Get access

Serum paraoxonase 1 activity in dogs: preanalytical and analytical factors and correlation with C-reactive protein and alpha-2-globulin

Authors


Correspondence

Dr. Saverio Paltrinieri, Department of Veterinary Sciences and Public Health, University of Milan, Via Celoria 10, Milan 20133, Italy

E-mail: saverio.paltrinieri@unimi.it

Abstract

Background

Serum activity of paraoxonase (PON1) decreases during inflammation in many species. Little information is available on paraoxon-based tests and the possible role of PON1 in dogs.

Objectives

The objectives of the study were to validate an automated paraoxon-based assay to measure PON1 activity in canine serum, to determine its stability under different storage conditions, to determine a reference interval (RI) in healthy dogs, and to assess whether PON1 is of comparable diagnostic value as C-reactive protein (CRP) and α2-globulins.

Methods

Intra-assay and inter-assay imprecision, linearity under dilution (LUD), interference, and storage artifacts were evaluated. A PON1 RI was determined for healthy dogs, and PON1 activity, sensitivity, and specificity were compared with CRP and α2-globulins.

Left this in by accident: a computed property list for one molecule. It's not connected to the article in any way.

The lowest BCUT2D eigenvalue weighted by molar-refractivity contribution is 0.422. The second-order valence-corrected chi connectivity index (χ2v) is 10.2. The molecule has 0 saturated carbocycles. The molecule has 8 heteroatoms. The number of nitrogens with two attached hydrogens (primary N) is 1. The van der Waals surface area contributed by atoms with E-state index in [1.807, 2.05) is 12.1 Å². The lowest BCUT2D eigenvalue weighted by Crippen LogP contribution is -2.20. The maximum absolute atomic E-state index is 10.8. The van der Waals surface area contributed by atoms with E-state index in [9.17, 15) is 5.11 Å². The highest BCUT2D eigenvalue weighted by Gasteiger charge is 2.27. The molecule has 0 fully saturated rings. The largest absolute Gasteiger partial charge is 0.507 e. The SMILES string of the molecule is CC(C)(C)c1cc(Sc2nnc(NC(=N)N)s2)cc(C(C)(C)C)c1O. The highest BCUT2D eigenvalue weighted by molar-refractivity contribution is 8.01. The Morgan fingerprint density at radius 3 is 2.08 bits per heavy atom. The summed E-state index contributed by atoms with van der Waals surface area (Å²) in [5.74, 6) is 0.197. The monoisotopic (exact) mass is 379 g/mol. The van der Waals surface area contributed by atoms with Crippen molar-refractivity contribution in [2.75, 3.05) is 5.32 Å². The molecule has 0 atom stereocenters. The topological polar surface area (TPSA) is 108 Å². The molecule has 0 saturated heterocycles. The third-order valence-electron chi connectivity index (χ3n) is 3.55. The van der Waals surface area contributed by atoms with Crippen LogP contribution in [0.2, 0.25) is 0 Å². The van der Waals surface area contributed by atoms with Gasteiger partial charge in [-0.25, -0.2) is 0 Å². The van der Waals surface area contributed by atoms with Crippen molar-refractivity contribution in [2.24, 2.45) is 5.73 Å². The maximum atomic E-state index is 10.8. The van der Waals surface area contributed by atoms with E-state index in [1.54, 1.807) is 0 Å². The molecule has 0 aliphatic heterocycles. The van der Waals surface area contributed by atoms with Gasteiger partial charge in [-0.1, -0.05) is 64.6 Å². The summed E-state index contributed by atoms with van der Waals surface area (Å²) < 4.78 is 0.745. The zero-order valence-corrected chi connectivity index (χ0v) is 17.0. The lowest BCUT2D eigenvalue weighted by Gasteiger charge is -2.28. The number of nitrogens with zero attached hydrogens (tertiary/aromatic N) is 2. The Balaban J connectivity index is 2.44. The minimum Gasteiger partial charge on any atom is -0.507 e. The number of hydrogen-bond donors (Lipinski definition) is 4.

Results

Intra- and inter-assay CVs were below 1.6% and 7.8%, respectively. The LUD test fitted the linear model. PON1 activity measurements were increased after addition of hemolysates and lipids, and after storage for 12 hours at room temperature, 72 hours at 4°C, and 6 months at −20°C. PON1 activity and CRP or α2-globulins did not correlate well. PON1 activity decreased significantly only in dogs with very high CRP concentrations. In contrast to CRP and α2-globulins, PON1 activity was not significantly different between dogs with and without inflammation.

Conclusions

The automated paraoxon-based method to assess serum canine PON1 activity was accurate and precise, but it was influenced by hemolysis, lipemia, and standard storage conditions. In this study, contrarily to CRP and α2-globulins, PON1 activity did not provide diagnostic value as a negative acute phase protein in dogs.

Ancillary